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Posts Tagged ‘Hal Zinna Bennett’

The Essential Wound

This book is about having an essential wound,
and having it at the beginning of my life.” Hal Zina Bennett, author and writing instructor

Hal Zina Bennett and I have three things in common. One: We both love to write from our heart center. Two: We both had an essential wound. Three: We both had that wound from the beginning of our lives. I am striving to have a fourth thing in common with Zina Bennett: We both have published books. My writing below was intended to be the Preface of my memoir, Journey Girl, Steps in Secrets and Sanctuary, but I have restructured the beginning of my book and I am striking it, so I give it to Napkinwriter to share with you.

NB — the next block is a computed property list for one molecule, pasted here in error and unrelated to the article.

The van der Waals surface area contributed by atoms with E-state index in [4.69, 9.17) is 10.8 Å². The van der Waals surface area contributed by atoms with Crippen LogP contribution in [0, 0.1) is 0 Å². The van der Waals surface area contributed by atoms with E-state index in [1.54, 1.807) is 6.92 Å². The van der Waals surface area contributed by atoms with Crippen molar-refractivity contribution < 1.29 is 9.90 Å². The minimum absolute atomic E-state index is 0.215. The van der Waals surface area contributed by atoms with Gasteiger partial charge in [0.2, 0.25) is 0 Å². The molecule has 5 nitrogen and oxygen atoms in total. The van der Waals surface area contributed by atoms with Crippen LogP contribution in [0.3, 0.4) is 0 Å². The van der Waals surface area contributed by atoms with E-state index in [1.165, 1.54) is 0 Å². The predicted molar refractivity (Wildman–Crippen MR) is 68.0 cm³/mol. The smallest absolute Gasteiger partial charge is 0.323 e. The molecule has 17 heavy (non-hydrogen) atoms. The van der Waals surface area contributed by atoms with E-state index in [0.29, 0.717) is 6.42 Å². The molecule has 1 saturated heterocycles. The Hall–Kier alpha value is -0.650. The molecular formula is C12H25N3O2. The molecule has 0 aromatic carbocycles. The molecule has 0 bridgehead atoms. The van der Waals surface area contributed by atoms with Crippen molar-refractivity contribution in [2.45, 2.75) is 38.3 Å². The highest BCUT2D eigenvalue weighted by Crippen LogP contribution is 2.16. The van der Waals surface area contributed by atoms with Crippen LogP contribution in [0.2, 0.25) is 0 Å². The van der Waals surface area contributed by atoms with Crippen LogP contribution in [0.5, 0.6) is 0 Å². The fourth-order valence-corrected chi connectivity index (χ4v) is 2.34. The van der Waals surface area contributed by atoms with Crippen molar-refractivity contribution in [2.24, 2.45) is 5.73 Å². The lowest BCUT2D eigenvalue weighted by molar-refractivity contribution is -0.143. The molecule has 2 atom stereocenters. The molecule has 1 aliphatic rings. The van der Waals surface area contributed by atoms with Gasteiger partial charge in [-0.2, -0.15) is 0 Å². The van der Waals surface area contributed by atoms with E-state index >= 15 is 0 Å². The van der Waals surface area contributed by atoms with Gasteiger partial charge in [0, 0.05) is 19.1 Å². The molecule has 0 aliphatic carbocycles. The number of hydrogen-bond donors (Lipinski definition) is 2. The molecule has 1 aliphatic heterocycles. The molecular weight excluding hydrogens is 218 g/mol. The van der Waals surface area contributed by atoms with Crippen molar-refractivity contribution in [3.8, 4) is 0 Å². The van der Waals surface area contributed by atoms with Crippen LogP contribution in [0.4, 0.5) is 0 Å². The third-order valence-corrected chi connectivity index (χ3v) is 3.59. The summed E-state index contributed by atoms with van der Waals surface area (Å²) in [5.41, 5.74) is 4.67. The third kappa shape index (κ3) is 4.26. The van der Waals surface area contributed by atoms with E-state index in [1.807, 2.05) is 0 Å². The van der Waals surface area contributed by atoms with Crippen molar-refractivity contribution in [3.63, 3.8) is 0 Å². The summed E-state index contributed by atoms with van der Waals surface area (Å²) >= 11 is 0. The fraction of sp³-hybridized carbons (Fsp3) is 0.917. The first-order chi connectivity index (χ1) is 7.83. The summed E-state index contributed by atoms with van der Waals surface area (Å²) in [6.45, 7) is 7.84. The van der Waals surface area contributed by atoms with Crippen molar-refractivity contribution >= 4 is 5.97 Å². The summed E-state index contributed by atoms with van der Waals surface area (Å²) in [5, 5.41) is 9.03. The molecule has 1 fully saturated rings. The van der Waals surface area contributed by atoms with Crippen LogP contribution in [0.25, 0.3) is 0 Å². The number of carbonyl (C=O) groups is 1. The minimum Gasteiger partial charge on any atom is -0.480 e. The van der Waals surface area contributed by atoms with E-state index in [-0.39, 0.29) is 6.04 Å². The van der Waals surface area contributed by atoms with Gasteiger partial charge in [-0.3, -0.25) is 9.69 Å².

In his example of the student remembering how he was when he witnessed the unbelievable (at that time) happening of the Kent State National Guard’s shooting of four students on campus, who were peacefully protesting the Viet Nam War. I remember it as well. It was exceptional and unbelievable at that time, but not shocking anymore in our time now.

In his book, Write from the Heart, author Hal Zina Bennett describes giving his class a short writing assignment about having an essential wound. One student tells him he will write it but he is not sure he can read it to the class. Yet the very next day, this student is the first one to pop out of his seat for the readings.

He describes a scene of a young woman on campus holding her friend’s bloody head and limp body. She is hysterically shouting at the National Guard soldiers nearby. That exact historical and iconic scene played out on television and in newspapers across the nation, during a particularly troubled time in 1970. It was the May 4th shooting that took place on the Kent State college campus during the Vietnam War Protest era.